The 2013 Advent Calender: For the 25 days of Christmas, I will be blogging each day about a miscellaneous thing I love. Not necessarily a big thing, not necessarily a small thing and not in any order.
My late father owned rooms full of books–dusty, leatherbound tomes of religious text–but I struggle to remember him ever really reading anything. Once every couple of years, he would re-read the Narnia series, often when he was ill. He had a fierce love of Sherlock Holmes and had read every story. Jeeves and Wooster were a favourite, although he listened to the radio dramas rather than read them. When I come to think of it, both my parents were quite similar in this respect. Books and reading were considered noble ends in our household (we didn’t have a TV or internet) but they didn’t really do much of it themselves. Their bookshelves were full of books with religious or political slants–biographies, essays, worthy records of missionary work. It never occurred to me as odd until writing this very sentence that one of the shelves in my father’s study contained the biography of Hitler (and, quite traditional and arguably ‘sexist’ though he was, the biography of Margaret Thatcher, who he greatly admired). The biographies on my mothers shelves were mostly nurses who had ministered to the ungodly in the wildernesses. And then, in amongst these, the odd flashes of departure. The Complete Sherlock Holmes. An early edition Magician’s Nephew. A tattered paperback Lord of the Rings. (And Redwall–my mother and I read through every one of Brian Jacques books until I left for university, and there’s now a pile of seven or eight unread books that will sadly no longer grow following his death this year.)
But this isn’t a post about the stories they read. It’s a post about the stories they–or rather, my father–told. When I was young, my father made up stories. On weekends, when it was acceptable to not rise before 10am, I would go to my parents bedroom and beg a story. My father used to make them up on the spot. They focussed around a bear who lived in the woods, and went by the name of Bulgy Bear. He lived in a treehouse with two companions, Crispin (who, I think, was a talking doll) and Matthew. I believe there was a skulking villain by the name of Fox. They would often get in trouble and find themselves up before the Beak. Of course, Matthew was me, woven into the stories. When my nieces and nephews were born, he told the stories to them and Matthew had vanished, to be replaced by interlopers bearing new names. Bah humbug (I say, with pique, though of course the Bulgy Bear stories existed long before me, with the names of my brothers and sisters. I was not the original.) The stories magpied happily from plenty of other sources. The Beak is directly from Wodehouse. Crispin I’m not too sure about, but it was a name my father always obscurely loved, and it was only by a narrow escape that I wasn’t named that at birth (along with Jasper, another favourite, and Justin, which was originally my first name and not my middle name, until a builder was the tenth person to refer to my early birth as ‘just-in time, haha!’, my mother put her foot down, and they were swapped.) And as for Bulgy Bear? Well, he’s straight out of Narnia, hotfooting it from Lantern Waste, out of the wardrobe and into my childhood stories. The Bulgy Bears appear as nothing more than a throwaway line in The Lion, The Witch and the Wardrobe as sleepy bears who hibernated away the eternal winter, and pop up later in Prince Caspian to declare him king, but so used to my father’s stories am I that reading Narnia I feel a strong sense of C. S. Lewis having stolen his intellectual property. I’ve never really thought about whether my own desire to tell stories comes from Bulgy Bear. I usually attribute it to other things–my voracious reading, being bought a typewriter with which to write novels. Perhaps I don’t connect them because, once, I decided to put Bulgy Bear down on paper. I coaxed my father into giving me the bones of a story, and wrote it out. But somehow, written out, it lost all the magic. The story could only go one way, it only had one direction. On Saturday mornings, the plot could go any which way, especially if I piped up to guess what was going to happen. One day the woods in which they lived could be near a town, the next somewhere else entirely. It could be summer at the start of the story, and become rapidly winter when snow was required. And of course, Matthew wasn’t a character in a story, drawn with firm lines. He was me, sat cross-legged on the bed, adventuring through the misty woods with a talking doll and a grumpy bear.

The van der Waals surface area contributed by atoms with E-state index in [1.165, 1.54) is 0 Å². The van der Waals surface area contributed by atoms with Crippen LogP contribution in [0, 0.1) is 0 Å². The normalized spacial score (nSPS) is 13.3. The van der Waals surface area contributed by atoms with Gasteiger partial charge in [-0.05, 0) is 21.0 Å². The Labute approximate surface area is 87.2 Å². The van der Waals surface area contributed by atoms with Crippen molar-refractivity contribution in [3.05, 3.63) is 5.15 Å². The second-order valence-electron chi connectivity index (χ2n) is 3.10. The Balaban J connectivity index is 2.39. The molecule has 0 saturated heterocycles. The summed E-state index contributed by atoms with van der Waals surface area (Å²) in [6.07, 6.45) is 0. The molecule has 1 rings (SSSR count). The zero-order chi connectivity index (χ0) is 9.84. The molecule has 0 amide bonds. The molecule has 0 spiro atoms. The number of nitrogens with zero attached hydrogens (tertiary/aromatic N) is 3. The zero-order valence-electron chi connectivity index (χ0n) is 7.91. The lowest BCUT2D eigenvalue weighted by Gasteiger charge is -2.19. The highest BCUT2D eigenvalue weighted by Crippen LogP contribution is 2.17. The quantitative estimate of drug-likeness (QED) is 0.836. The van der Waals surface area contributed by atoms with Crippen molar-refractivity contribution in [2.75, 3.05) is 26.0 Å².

— As I finished this post I was struck by a sudden memory of my father’s other favourite book: Brendon Chase by BB. He took it upon himself to read me the book, one chapter per week, on a Sunday afternoon. I’m not sure we ever finished it, but I have read the book. Its the archetypal ‘messing about in woods’ story. Has anyone ever read it?